Anyway, MAZOHYST TRANCE Gakudan Shion (マゾヒストトランス楽団 祇音) took the stage in low-grade, black, 90s Matina-kei costumes; that is, the costumes didn't look expensive--and the wig on that bassist, girl.--but were aesthetically pleasing. The vocalist was also holding a ball of red yarn, which he used as a prop throughout various songs.
Now, as far as the music... these guys were fucking awesome! It was sort of basic Matina-esque dark/gothic fare, but it was carried by delectable grooves. It dripped with atmosphere, and even though the members had obviously not done this kind of performance in 20 years, they took to it like riding a bike.
The vocalist hit all the VK classics: strange hand movements, feigned wrist cutting, crossed-eyes with tongue hanging out, puppet-on-strings, etc. He even melodramatically speared blood all over his face for the final song! Bassist-san, distracting wig aside, also had a nice swagger.
This is the band that I most wish I could hear again--unfortunately, I don't think I'll get the chance to. Apparently the vocalist released a collection of their songs a few years ago, but it wasn't for sale at this live, and I don't expect to see it turn up at auction. But these dudes were seriously good, and I definitely recommend listening to them if you ever get the chance.
🚨 The one really weird thing about their performance... Despite having never heard these guys, I immediately recognized the second song as a track by... SHËY≠DË!?!?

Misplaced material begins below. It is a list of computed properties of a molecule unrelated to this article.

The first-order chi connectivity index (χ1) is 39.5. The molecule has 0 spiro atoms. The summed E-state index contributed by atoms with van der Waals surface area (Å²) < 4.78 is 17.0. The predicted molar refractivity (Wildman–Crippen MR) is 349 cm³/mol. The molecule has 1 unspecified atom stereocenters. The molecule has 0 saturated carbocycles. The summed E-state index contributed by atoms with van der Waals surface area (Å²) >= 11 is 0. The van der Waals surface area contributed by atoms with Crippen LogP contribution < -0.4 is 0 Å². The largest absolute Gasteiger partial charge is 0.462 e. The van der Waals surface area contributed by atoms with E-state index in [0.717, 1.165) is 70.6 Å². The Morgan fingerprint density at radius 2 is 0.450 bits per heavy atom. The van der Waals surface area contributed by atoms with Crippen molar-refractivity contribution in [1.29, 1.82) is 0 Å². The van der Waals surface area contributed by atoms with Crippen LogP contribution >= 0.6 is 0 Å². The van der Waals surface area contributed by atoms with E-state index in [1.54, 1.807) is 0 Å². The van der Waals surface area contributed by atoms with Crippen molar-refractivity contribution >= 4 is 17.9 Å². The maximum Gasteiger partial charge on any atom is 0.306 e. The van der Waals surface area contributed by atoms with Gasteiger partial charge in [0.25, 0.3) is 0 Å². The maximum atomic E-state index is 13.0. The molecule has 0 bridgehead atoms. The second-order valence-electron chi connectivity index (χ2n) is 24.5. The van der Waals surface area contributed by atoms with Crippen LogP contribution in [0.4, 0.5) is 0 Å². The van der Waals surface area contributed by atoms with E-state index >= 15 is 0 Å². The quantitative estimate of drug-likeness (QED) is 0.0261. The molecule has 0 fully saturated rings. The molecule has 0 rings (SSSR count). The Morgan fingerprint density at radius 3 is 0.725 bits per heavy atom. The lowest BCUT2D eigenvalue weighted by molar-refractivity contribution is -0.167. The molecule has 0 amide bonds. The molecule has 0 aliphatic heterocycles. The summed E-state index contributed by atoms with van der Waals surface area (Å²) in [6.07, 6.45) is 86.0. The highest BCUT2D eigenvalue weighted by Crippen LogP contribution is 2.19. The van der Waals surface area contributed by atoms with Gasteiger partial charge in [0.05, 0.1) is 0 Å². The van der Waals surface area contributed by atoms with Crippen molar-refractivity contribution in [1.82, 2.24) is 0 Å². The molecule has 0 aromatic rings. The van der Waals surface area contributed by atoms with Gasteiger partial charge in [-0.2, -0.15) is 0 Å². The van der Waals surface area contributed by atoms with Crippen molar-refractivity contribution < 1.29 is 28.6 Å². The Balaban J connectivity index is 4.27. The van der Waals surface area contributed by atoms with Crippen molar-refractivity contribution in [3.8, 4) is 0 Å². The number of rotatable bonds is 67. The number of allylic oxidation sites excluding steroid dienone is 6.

Initially, I was just confused, but then my mind started to race. Is this just a cover, done out of respect for KISAKI? Or did his band rip them off back in the day? Or vice versa?
Now that I'm home, I've been able to investigate a bit more. The song I was remembering is “苦悩二果テニ”, which is the third track in a fake version of the SHËY≠DË demotape DARK SIDE. The fake version has been circulated for years, and the first two tracks are lifted from a Karma (業) release; the third track's origin was unknown until now. Mystery solved, I guess!
(There's still some question as to who made the fake demotape rip in the first place, but...)
Last to the stage, and main act of the night, was MIRAGE.
Honestly, I wondered if KISAKI's tumultuous history might affect turnout; to the contrary, the livehouse filled from front to back for this final performance, with even more attendees arriving and squeezing in toward the bar. And again, I was impressed by the diversity of the crowd: females, males, locals, foreigners, children, adults, older adults, current and former bangya, casual fans, and bandmen alike.
A shot of the crowd. I'm the one with the tilted, monkey-shaped head, just in front of KISAKI. KISAKI_OFFICIAL/小坂 和義
I don't think it's just my bias saying this: MIRAGE were excellent.
AKIRA's deep vocals boomed through us, and not a note was delivered out of place. But I was more impressed with the dark energy that emanated from him: all it took was a single furrowed brow, or a slow, measured arm movement to keep all eyes on him.